WHO: West Africa Ebola Outbreak Could End This Year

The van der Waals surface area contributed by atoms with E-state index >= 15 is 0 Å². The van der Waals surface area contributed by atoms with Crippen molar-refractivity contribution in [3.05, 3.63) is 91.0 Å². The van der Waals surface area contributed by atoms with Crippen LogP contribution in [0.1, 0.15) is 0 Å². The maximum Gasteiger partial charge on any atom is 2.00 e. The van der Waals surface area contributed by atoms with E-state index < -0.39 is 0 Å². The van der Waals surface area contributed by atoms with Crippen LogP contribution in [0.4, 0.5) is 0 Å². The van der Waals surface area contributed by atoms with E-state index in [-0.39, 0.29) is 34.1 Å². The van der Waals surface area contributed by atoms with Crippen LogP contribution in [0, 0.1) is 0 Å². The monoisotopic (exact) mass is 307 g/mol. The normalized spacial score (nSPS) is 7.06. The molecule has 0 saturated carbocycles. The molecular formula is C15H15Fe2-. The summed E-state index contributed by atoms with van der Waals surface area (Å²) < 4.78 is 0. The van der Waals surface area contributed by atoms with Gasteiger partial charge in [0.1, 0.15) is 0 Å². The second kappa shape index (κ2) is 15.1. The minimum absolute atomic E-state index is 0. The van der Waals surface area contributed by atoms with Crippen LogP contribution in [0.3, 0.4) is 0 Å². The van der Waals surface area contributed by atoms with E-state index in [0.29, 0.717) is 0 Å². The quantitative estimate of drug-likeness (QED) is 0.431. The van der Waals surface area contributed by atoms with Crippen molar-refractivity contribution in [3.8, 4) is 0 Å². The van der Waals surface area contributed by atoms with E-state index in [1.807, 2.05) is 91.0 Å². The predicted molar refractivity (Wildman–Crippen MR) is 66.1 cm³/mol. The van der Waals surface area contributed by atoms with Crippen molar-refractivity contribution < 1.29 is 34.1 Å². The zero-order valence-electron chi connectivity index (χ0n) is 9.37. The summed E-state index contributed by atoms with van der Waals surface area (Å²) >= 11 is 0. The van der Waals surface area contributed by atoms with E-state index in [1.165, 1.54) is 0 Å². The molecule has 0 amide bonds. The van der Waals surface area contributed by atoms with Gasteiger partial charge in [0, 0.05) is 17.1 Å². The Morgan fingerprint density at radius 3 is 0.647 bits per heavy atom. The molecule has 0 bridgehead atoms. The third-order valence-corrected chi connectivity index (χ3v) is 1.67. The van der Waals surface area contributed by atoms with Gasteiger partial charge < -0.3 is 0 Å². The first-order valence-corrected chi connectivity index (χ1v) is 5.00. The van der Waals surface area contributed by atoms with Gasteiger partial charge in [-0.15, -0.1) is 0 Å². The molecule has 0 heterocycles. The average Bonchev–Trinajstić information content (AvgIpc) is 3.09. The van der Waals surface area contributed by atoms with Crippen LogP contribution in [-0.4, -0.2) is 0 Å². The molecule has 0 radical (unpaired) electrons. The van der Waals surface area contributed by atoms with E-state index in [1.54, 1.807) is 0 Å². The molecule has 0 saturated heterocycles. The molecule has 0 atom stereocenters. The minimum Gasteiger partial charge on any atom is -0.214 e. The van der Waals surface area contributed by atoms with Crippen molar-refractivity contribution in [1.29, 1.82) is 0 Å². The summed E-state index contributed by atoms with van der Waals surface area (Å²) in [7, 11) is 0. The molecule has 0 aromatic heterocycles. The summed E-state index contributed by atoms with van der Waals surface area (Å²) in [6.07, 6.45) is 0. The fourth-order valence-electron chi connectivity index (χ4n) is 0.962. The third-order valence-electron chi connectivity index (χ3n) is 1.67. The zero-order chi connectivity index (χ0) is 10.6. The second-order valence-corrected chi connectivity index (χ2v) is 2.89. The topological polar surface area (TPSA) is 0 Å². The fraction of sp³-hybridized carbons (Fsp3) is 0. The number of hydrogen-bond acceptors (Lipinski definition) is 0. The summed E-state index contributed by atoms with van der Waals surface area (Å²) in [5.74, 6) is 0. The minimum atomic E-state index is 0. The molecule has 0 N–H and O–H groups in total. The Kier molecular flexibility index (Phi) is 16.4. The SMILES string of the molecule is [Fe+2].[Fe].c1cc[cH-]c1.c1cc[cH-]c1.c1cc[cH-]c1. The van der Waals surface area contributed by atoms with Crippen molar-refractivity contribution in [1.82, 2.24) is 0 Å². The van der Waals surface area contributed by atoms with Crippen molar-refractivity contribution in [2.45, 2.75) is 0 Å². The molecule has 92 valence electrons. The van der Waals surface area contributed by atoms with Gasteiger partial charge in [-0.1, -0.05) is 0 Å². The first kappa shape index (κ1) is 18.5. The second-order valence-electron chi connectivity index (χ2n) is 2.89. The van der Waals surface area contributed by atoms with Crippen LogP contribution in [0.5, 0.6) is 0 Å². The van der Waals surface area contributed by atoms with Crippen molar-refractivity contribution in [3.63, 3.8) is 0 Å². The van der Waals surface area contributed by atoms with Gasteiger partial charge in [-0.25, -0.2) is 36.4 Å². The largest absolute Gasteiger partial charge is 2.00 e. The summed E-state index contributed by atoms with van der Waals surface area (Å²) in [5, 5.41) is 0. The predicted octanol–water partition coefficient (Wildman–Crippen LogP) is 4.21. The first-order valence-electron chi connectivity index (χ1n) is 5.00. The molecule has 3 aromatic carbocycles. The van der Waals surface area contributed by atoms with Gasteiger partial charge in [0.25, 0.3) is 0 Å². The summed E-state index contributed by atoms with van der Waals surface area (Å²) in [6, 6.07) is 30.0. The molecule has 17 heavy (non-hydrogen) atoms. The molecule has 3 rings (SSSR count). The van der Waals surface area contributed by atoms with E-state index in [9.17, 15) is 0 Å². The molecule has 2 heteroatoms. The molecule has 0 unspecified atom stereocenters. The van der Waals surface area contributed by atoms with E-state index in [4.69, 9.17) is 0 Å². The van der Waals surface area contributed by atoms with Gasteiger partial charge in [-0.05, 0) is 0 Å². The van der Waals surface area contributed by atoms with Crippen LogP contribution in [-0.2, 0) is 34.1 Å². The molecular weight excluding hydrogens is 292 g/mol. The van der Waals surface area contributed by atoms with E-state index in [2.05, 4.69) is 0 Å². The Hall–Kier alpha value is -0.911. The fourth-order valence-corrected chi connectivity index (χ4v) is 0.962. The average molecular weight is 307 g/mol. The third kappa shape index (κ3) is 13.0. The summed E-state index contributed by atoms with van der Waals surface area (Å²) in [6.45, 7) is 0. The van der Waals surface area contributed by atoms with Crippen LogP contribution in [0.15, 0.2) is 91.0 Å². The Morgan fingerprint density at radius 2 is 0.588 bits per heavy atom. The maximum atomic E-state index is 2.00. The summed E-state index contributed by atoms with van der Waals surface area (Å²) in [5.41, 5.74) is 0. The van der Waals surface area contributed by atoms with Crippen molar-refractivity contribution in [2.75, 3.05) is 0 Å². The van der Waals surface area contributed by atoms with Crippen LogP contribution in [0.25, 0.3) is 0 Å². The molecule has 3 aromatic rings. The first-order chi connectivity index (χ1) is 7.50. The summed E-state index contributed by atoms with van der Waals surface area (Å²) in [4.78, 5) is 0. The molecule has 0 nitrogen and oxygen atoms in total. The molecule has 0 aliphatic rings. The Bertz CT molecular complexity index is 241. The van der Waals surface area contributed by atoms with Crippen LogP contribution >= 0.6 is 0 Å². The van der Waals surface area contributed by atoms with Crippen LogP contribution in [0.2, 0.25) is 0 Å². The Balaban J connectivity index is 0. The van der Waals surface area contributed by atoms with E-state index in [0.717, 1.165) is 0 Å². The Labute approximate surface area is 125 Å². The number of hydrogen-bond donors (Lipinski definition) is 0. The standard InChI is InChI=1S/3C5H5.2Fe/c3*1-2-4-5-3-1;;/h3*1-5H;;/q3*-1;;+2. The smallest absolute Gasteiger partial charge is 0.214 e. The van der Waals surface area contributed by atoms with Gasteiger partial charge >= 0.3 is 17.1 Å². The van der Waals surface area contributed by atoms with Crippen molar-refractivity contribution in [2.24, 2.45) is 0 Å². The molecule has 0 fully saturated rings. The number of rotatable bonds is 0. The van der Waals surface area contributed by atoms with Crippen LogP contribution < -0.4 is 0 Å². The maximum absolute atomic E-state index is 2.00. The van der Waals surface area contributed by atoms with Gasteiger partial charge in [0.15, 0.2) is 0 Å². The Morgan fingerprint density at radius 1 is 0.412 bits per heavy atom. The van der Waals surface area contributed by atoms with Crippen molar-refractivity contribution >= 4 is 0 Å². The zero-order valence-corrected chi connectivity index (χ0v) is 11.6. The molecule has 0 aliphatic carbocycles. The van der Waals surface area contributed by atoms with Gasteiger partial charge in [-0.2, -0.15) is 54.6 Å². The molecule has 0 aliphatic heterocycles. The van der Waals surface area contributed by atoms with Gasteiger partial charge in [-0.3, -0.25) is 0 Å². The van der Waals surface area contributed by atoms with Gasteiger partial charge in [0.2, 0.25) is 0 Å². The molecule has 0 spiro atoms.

first_imgFollowing the increasing successful stories of zero Ebola infections in Liberia and further stories of drastic reductions of infections in neighboring Guinea and Sierra Leone, the World Health Organization (WHO) has announced at the United Nations headquarters in New York, that the end of infections could be reached at the end of 2015.In plain language, she said there could be no more Ebola and that Liberia, (already enjoying zero infections) could be joined by Guinea and Sierra Leone to be free, too.Speaking at the U.N. Security Council via video link from Hong Kong last Thursday, Dr. Margaret Chan, head of the WHO said that Ebola in West Africa could be “soundly defeated” by the end of this year.The report quoted Dr. Chan as telling the U.N. Security Council that current surveillance and response capacities have greatly improved and health workers have a better picture of how the disease spreads.She noted that the three most affected West African countries—Guinea, Liberia and Sierra Leone, have made huge progress to the extent that new cases in Liberia have stopped, and in Guinea and Sierra Leone a total of only three cases have been reported during each of the past two weeks.“If the current intensity of case detection and contact tracing is sustained, the virus can be soundly defeated by the end of this year. That means getting to zero and staying at zero,” she said.Like the success story of Liberia, contact tracing is on high agenda and the last reported case saw the swift response of health officials to identify and trace all those that might come in contact with the last known victim.To date, health officials in Liberia are like hawks, said a health official who was contacted for this story, “to pounce on any rumor of an outbreak,” so that Liberia can continue to enjoy its Ebola-free status.However, Dr. Chan said the latest outbreak of Ebola in Guinea and Sierra Leone and even the most recent in Liberia will not be officially over until there are zero cases of the virus. Affected countries need to have no new reported cases for 42 days before they can be declared free of the virus.Thankfully, latest reports in Liberia suggest the country having achieved the required number of days (42) and is significantly virus free, though health officials are not prepared to pack up their PPEs any time soon.Dr. Chan mentioned the establishment of communicable disease control systems in West Africa by the African Union and the U.S. Centers for Disease Control and Prevention to help African nations better prepare for future potential outbreaks.There have been nearly 28,000 cases of Ebola and more than 11,000 deaths.“When Ebola is defeated completely,” said a young man who lost three family members in Monrovia, “we will have the chance to rejoice.”While celebrating the defeat of Ebola would be high on any government’s agenda, stigma both at home and abroad remains and Liberians and their neighbors would have a herculean fight on their hands, many Liberians have observed.Reports from outside Liberia indicate that Liberians have experienced isolation, humiliation and even harassment because their country was invaded by the Ebola virus, in spite of the international travel precautions that were taken at all airports to monitor passengers from the infected region.Even Liberian nationals who were not in the country during the Ebola crisis, and known as Liberians have suffered such an international stigma of humiliation and isolation, said a Liberian who went through such humiliation in a recent travel abroad. “We need the WHO to get the world to understand that Liberians were also victims to the scourge and therefore like the international effort to defeat it, they need solidarity of the world and not isolation and humiliation,” the man quoted earlier stated.Share this:Click to share on Twitter (Opens in new window)Click to share on Facebook (Opens in new window)last_img

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